This is a most important principle indeed for the kind of productivity we encounter in Jewish literature. Truth must be laid bare in a text in which it already preexists. We shall deal later with the nature of this preexistent givenness. In any case, truth must be brought forth from the text. Commentary thus became the characteristic expression of Jewish thinking about truth, which is another way of describing the rabbinic genius. Under the influence of Greek thought, there were also explications and attempts at system-construction within Judaism. But its innermost life is to be found where holy texts received commentary, no matter how remote from the text itself these commentaries and their ideas may appear to the present-day critical reader. There is, of course, a striking contrast between the awe of the text, founded on the assumption that everything already exists in it, and the presumptuousness of imposing the truth upon ancient texts. The commentator, who is truly the Biblical scholar, always combines both attitudes.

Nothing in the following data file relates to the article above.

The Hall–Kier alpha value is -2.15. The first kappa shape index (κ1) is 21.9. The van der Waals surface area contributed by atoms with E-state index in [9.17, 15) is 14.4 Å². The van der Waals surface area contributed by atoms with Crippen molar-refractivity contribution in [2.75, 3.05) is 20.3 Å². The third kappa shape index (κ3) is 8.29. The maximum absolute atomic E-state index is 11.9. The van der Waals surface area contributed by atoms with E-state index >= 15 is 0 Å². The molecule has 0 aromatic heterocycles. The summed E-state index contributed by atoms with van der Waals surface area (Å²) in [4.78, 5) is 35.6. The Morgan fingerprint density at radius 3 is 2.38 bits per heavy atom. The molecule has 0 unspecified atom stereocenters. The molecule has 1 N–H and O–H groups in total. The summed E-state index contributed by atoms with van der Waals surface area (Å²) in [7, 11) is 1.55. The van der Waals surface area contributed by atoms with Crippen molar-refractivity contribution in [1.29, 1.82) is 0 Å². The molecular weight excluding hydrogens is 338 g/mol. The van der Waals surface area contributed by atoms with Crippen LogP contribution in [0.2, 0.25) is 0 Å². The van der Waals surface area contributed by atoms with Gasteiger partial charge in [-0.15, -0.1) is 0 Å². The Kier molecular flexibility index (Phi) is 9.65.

Tradition as a living force produces in its unfolding another problem. What had originally been believed to be consistent, unified, and self-enclosed now becomes diversified, multifold, and full of contradictions. It is precisely the wealth of contradictions, of differing views, which is encompassed and unqualifiedly, affirmed by tradition. There were many possibilities of interpreting the Torah, and tradition claimed to comprise them all.[4] It maintains the contradictory views with astounding seriousness and intrepidity, as if to say that one can never know whether a view at one time rejected may not one day become the cornerstone of an entirely new edifice. In Jewish tradition the views of the schools of Hillel and Shammai, two teachers who lived shortly before Jesus, play an important part. Their mutually contradictory attitudes toward theoretical and practical problems are codified by the Talmud with great thoroughness, although the rule is that in the application of the law the views of Hillel's school are decisive. But the rejected views are stated no less carefully than the accepted ones. The Talmudists formulated no ultimate thesis concerning the unity of these contradictions, concerning dialectical relationships within the tradition. It was only one of the latest Kabbalists who formulated the daring and, at first blush, surprising thesis, which has since been often reiterated, that the Halachah would be decided according to the now rejected view of the school of Shammai in the Messianic era. That is to say, the conception of the meaning and of the applicability of the Torah which is unacceptable at any given time within history in reality anticipates a Messianic condition in which it will have its legitimate function—and thereby the unity of the Torah, which embraces all of this, is fully sealed.[5]